Difference between revisions of "Case Study South Africa Groundwater Management"

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[[Africa Groundwater Atlas Home | Africa Groundwater Atlas]] >> [[Additional resources | Additional resources]] >> [[Case studies | Case studies]] >> An example of groundwater management from South Africa
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[[Africa Groundwater Atlas Home | Africa Groundwater Atlas]] >> [[Additional resources | Additional resources]] >> [[Case studies | Case studies]] >> Case study: An example of groundwater management from South Africa
  
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  Please cite page as: Africa Groundwater Atlas. 2019. Case study: An example of groundwater management from South Africa. British Geological Survey. Accessed [date you accessed the information]. ''Weblink''.
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See also the [[Hydrogeology of South Africa | '''Hydrogeology of South Africa''']] page.
 
See also the [[Hydrogeology of South Africa | '''Hydrogeology of South Africa''']] page.
 
 
  This page is still being developed. Please check back soon for updates
 
  
  

Latest revision as of 11:11, 2 July 2019

Africa Groundwater Atlas >> Additional resources >> Case studies >> Case study: An example of groundwater management from South Africa

 Please cite page as: Africa Groundwater Atlas. 2019. Case study: An example of groundwater management from South Africa. British Geological Survey. Accessed [date you accessed the information]. Weblink.
  This page is still being developed. Please check back soon for updates

See also the Hydrogeology of South Africa page.


An example of groundwater management from South Africa

This case study describes a groundwater management strategy used in South Africa in the 2000s to tackle two groundwater problems: groundwater pollution and groundwater depletion.

Groundwater Pollution

Two particular types of groundwater pollution were identified in South Africa in the early 2000s as needing urgent management:

  • Agricultural pollution. Particular problems were contamination of groundwater by nitrate, potassium, ortho-phosphate and faecal microbes; and increases in salinity caused by irrigation return flows. Pesticides used in agriculture and infiltrating into groundwater were also a problem.

Groundwater Depletion

It was recognised that there was increasing and unsustainable groundwater abstraction in response to three main drivers:

  • To meet increased demand for drinking water that was driven by growing urbanisation
  • To meet growing demand for irrigation
  • Encouraged by increasingly cheap abstraction technologies and other facilitating factors such as electrification of rural areas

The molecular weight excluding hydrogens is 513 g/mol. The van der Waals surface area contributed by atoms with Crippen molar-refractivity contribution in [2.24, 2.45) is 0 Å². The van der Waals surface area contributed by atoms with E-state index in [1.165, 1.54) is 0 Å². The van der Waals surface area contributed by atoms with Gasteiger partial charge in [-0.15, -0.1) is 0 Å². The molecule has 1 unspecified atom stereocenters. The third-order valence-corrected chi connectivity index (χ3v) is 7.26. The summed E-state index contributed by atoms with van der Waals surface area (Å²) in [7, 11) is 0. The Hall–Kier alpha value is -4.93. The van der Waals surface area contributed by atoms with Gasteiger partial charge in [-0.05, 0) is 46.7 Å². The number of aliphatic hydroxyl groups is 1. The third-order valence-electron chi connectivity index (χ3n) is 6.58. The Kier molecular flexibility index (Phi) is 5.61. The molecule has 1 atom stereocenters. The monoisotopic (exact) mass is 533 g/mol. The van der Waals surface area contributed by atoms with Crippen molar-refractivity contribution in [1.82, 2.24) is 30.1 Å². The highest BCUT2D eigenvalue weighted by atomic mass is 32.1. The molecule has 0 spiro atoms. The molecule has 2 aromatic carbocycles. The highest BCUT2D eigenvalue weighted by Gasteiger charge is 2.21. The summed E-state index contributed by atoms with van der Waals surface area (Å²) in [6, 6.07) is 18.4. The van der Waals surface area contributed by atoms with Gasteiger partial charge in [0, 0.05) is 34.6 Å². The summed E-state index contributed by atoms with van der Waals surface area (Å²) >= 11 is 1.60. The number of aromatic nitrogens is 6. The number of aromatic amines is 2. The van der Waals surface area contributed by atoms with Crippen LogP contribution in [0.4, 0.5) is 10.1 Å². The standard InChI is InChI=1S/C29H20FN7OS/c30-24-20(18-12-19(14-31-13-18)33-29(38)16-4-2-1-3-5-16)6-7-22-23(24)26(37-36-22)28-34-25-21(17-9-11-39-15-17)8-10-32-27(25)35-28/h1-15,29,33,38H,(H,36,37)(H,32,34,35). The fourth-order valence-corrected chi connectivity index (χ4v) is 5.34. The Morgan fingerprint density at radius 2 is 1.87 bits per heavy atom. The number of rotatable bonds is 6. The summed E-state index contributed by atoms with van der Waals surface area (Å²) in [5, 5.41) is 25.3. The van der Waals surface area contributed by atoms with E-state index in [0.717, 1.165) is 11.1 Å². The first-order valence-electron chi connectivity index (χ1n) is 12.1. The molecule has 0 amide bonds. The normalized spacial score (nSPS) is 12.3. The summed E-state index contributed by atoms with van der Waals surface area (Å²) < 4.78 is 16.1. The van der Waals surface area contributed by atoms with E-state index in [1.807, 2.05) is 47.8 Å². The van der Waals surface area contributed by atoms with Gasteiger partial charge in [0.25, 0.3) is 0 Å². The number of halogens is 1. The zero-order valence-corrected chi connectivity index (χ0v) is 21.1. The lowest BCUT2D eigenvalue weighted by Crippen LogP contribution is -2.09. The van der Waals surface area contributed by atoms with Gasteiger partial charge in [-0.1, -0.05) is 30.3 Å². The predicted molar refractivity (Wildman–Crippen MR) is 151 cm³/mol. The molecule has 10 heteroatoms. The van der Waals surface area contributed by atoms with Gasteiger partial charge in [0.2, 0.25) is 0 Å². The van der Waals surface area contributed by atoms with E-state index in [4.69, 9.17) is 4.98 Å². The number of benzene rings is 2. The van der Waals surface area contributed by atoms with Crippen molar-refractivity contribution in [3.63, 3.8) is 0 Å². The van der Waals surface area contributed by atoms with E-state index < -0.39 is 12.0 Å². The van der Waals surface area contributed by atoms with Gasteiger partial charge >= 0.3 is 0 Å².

Institutional response

The institutional response from the South African government, specifically the Department of Water Affairs and Forestry (DWAF), was based on the National Water Act (1998), which defines groundwater as a common, public resource. Under this Act:

  • National government is the custodian of the nation’s water resources, including groundwater.
  • All water uses, excluding reserves for basic human use and for ecological health, are subjected to an allocation system promoting equitable and sustainable development.
  • The riparian system of allocation, in which right to use water is tied to ownership of land along rivers, was effectively abolished.
  • Water use allocations are not permanent but are given for a reasonable period (maximum 40 years).
  • Existing water users have to apply to register their water use within a set period.
  • To promote efficient water use, there is a policy to charge users for the full financial costs of providing access to water, including infrastructure development and catchment management activities.

Defining basic principles for groundwater resource management

DWAF defined three basic principles for groundwater resource management:

Three basic principles for groundwater resource management defined by DWAF, South Africa

A tiered implementation strategy

This approach taken by DWAF involved a three-tier strategy of implementation:

The three tier groundwater management implementation strategy taken by DWAF, South Africa

At regional level, the DWAF delegated responsibilities for groundwater management to statutory Catchment Management Agencies, which in turn deal with smaller scale water user groups.

Sources

Department of Water Affairs 1998. Republic of South Africa National Water Act: Act No. 36 of 1998.

Department of Water Affairs and Forestry. 2000. Policy and Strategy for Groundwater Quality Management in South Africa. Report Number W.1.0: First Edition 2000 by the Department of Water Affairs and Forestry (DWAF), Republic of South Africa.

Department of Water Affairs and Forestry. 1998. Guide to the National Water Act. Report by the Department of Water Affairs and Forestry (DWAF), Republic of South Africa.

Tewari DD and Kushwaha RL. 2008. Socio-economics of groundwater management in Limpopo, South Africa: poverty reduction potential and resource management challenges. Water International, 33(1), 69-85. doi: 10.1080/02508060801927630



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